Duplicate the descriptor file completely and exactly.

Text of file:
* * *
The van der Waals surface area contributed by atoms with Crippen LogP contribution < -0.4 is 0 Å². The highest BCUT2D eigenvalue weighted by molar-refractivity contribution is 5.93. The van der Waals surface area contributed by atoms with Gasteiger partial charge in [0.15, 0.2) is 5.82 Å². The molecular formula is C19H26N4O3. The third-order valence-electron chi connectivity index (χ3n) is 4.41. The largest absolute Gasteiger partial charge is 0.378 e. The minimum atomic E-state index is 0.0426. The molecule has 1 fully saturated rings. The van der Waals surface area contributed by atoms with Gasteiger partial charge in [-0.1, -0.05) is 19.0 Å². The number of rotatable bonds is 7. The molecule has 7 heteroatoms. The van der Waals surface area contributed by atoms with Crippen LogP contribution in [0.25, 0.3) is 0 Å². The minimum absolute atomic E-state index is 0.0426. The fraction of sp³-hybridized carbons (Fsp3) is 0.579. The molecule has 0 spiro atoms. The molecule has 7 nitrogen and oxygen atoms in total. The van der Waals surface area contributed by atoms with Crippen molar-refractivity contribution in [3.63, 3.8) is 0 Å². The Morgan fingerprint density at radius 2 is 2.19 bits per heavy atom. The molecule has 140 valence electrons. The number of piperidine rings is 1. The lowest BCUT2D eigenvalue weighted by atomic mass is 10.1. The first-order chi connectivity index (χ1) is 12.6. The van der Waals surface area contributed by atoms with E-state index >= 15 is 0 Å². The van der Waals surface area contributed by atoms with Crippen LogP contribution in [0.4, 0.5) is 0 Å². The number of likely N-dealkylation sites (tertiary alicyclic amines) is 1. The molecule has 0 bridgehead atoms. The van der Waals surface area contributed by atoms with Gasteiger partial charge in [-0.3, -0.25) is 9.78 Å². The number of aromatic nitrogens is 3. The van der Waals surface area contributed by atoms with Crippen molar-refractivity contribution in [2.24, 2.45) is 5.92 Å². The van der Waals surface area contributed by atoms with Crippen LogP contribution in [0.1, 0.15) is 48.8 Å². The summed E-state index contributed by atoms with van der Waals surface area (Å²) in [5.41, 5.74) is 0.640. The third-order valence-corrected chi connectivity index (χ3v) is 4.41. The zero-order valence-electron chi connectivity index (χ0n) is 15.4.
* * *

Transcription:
The van der Waals surface area contributed by atoms with Crippen LogP contribution < -0.4 is 0 Å². The highest BCUT2D eigenvalue weighted by molar-refractivity contribution is 5.93. The van der Waals surface area contributed by atoms with Gasteiger partial charge in [0.15, 0.2) is 5.82 Å². The molecular formula is C19H26N4O3. The third-order valence-electron chi connectivity index (χ3n) is 4.41. The largest absolute Gasteiger partial charge is 0.378 e. The minimum atomic E-state index is 0.0426. The molecule has 1 fully saturated rings. The van der Waals surface area contributed by atoms with Gasteiger partial charge in [-0.1, -0.05) is 19.0 Å². The number of rotatable bonds is 7. The molecule has 7 heteroatoms. The van der Waals surface area contributed by atoms with Crippen LogP contribution in [0.25, 0.3) is 0 Å². The minimum absolute atomic E-state index is 0.0426. The fraction of sp³-hybridized carbons (Fsp3) is 0.579. The molecule has 0 spiro atoms. The molecule has 7 nitrogen and oxygen atoms in total. The van der Waals surface area contributed by atoms with Crippen molar-refractivity contribution in [3.63, 3.8) is 0 Å². The Morgan fingerprint density at radius 2 is 2.19 bits per heavy atom. The molecule has 140 valence electrons. The number of piperidine rings is 1. The lowest BCUT2D eigenvalue weighted by atomic mass is 10.1. The first-order chi connectivity index (χ1) is 12.6. The van der Waals surface area contributed by atoms with E-state index >= 15 is 0 Å². The van der Waals surface area contributed by atoms with Crippen LogP contribution in [0.4, 0.5) is 0 Å². The number of likely N-dealkylation sites (tertiary alicyclic amines) is 1. The molecule has 0 bridgehead atoms. The van der Waals surface area contributed by atoms with Gasteiger partial charge in [-0.3, -0.25) is 9.78 Å². The number of aromatic nitrogens is 3. The van der Waals surface area contributed by atoms with Crippen molar-refractivity contribution in [2.24, 2.45) is 5.92 Å². The van der Waals surface area contributed by atoms with Crippen LogP contribution in [0.1, 0.15) is 48.8 Å². The summed E-state index contributed by atoms with van der Waals surface area (Å²) in [5.41, 5.74) is 0.640. The third-order valence-corrected chi connectivity index (χ3v) is 4.41. The zero-order valence-electron chi connectivity index (χ0n) is 15.4.